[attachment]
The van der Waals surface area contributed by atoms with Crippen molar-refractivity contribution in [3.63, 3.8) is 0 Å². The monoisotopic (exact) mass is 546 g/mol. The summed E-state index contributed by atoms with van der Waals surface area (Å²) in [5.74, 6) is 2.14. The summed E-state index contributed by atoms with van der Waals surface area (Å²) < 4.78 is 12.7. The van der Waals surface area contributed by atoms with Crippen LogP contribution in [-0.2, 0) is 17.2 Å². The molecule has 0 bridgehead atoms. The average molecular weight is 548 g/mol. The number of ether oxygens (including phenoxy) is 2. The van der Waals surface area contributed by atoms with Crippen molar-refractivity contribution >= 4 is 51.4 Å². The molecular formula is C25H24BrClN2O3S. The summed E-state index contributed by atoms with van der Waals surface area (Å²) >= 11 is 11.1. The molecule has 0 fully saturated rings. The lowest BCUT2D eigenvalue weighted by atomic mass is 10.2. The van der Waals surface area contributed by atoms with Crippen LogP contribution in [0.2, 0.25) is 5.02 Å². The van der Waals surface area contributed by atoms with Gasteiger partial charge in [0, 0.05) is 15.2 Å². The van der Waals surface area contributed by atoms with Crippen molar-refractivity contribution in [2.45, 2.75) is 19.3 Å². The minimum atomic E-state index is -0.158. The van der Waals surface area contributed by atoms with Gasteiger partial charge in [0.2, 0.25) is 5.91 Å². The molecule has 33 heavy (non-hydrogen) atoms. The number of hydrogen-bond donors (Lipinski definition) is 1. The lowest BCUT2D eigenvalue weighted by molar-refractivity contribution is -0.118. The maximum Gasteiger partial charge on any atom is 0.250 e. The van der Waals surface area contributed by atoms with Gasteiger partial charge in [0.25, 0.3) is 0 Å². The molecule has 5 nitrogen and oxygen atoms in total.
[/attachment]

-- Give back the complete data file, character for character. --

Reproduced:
The van der Waals surface area contributed by atoms with Crippen molar-refractivity contribution in [3.63, 3.8) is 0 Å². The monoisotopic (exact) mass is 546 g/mol. The summed E-state index contributed by atoms with van der Waals surface area (Å²) in [5.74, 6) is 2.14. The summed E-state index contributed by atoms with van der Waals surface area (Å²) < 4.78 is 12.7. The van der Waals surface area contributed by atoms with Crippen LogP contribution in [-0.2, 0) is 17.2 Å². The molecule has 0 bridgehead atoms. The average molecular weight is 548 g/mol. The number of ether oxygens (including phenoxy) is 2. The van der Waals surface area contributed by atoms with Crippen molar-refractivity contribution >= 4 is 51.4 Å². The molecular formula is C25H24BrClN2O3S. The summed E-state index contributed by atoms with van der Waals surface area (Å²) >= 11 is 11.1. The molecule has 0 fully saturated rings. The lowest BCUT2D eigenvalue weighted by atomic mass is 10.2. The van der Waals surface area contributed by atoms with Crippen LogP contribution in [0.2, 0.25) is 5.02 Å². The van der Waals surface area contributed by atoms with Gasteiger partial charge in [0, 0.05) is 15.2 Å². The van der Waals surface area contributed by atoms with Crippen molar-refractivity contribution in [2.45, 2.75) is 19.3 Å². The minimum atomic E-state index is -0.158. The van der Waals surface area contributed by atoms with Gasteiger partial charge in [0.2, 0.25) is 5.91 Å². The molecule has 33 heavy (non-hydrogen) atoms. The number of hydrogen-bond donors (Lipinski definition) is 1. The lowest BCUT2D eigenvalue weighted by molar-refractivity contribution is -0.118. The maximum Gasteiger partial charge on any atom is 0.250 e. The van der Waals surface area contributed by atoms with Gasteiger partial charge in [0.25, 0.3) is 0 Å². The molecule has 5 nitrogen and oxygen atoms in total.